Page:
Reddit said it was messaging user accounts "if there's a chance the credentials taken reflect the account's current password" and has urged users to check their Reddit inboxes as well as their emails to establish if they were affected by either breach.
A user known as DangerousRabbit asked: 'I suppose best practice for "data hygiene" is to assume that nothing you delete on a service is ever really gone, but is this officially standard practice at Reddit? Reddit says hackers were able to intercept the platform's SMS-based 2-factor authentication (2FA) system. Crucially, the logs contained both a person's username and associated email address - providing hackers with a database from which a person's real identity could potentially be discovered. Together, these details could.
Attackers gained read-only access to systems with backup data, source code, and "other logs".
If the passwords haven't been properly salted (unique salt for each password), the attacker might recover some of them relatively quickly and might try to use the compromised account name and password pairs on other websites.
"On June 19, we learned that between June 14 and June 18, an attacker compromised a few of our employees' accounts with our cloud and source code hosting providers", according to Reddit.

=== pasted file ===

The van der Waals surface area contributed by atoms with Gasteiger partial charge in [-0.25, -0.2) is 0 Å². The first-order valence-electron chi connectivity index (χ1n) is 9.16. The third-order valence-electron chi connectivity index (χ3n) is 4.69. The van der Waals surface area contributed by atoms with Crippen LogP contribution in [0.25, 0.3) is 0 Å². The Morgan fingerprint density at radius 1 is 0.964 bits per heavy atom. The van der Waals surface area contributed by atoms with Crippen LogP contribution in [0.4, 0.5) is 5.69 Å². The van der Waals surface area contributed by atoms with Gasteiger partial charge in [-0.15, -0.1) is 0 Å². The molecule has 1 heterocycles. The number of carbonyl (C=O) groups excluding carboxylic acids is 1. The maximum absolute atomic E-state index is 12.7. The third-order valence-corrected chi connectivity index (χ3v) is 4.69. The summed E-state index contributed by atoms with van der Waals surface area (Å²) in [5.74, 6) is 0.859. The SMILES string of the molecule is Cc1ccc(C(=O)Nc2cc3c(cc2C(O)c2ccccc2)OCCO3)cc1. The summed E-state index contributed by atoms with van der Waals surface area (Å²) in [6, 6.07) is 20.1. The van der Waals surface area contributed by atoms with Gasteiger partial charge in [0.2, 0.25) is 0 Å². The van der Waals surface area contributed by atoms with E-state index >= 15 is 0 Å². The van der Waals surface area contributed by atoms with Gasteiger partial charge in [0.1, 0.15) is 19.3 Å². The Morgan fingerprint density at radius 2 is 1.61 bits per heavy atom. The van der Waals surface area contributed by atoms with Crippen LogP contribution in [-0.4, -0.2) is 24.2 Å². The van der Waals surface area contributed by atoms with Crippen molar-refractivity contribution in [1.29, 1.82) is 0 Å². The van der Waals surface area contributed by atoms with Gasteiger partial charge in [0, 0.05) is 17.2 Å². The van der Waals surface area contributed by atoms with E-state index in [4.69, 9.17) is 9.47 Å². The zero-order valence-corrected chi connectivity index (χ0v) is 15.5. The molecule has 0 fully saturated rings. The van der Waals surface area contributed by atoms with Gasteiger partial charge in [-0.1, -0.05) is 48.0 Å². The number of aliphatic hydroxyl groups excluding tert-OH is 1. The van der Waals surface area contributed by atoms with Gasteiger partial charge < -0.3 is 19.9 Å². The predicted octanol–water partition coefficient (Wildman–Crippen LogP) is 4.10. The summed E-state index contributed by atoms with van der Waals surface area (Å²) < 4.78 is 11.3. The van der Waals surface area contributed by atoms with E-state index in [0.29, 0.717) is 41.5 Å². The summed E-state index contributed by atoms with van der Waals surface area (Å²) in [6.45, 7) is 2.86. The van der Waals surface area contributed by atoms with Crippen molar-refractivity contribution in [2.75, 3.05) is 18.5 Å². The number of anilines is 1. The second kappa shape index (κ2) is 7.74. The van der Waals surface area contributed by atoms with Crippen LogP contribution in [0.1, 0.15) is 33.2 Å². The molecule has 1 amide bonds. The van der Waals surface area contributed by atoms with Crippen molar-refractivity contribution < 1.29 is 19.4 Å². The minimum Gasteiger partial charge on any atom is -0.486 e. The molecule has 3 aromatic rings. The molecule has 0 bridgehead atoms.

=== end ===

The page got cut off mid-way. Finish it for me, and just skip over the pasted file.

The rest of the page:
While Reddit uses two-factor authentication to protect staff logins, the challenge and response codes were transmitted out-of-band via SMS, which were intercepted by the hackers.
Speaking to the BBC, prominent security researcher Troy Hunt, whose speciality lies in data breaches affecting consumers, revealed the extent of his incredulity: "This is personally identifiable data that's been exposed in what is unequivocally a data breach, why on earth wouldn't you notify people?" From affected accounts to security precautions, here's everything you should know about the attack.
If it's the latter then the risk here would be for the probably small group of users who haven't changed their password since then or did change it but used it on other sites without updating it there too.
That means they not only have to enter a password to log in, but they also need to receive a special code sent via text.
And it's worth taking this incident as a warning that SMS two-factor authentication isn't completely secure and that it may be worth investing in a physical authenticator key.
The internet is forever, and, yes, that apparently includes your old Reddit private messages.
It will also be communicated to the affected users that their data has been accessed and what access has been made.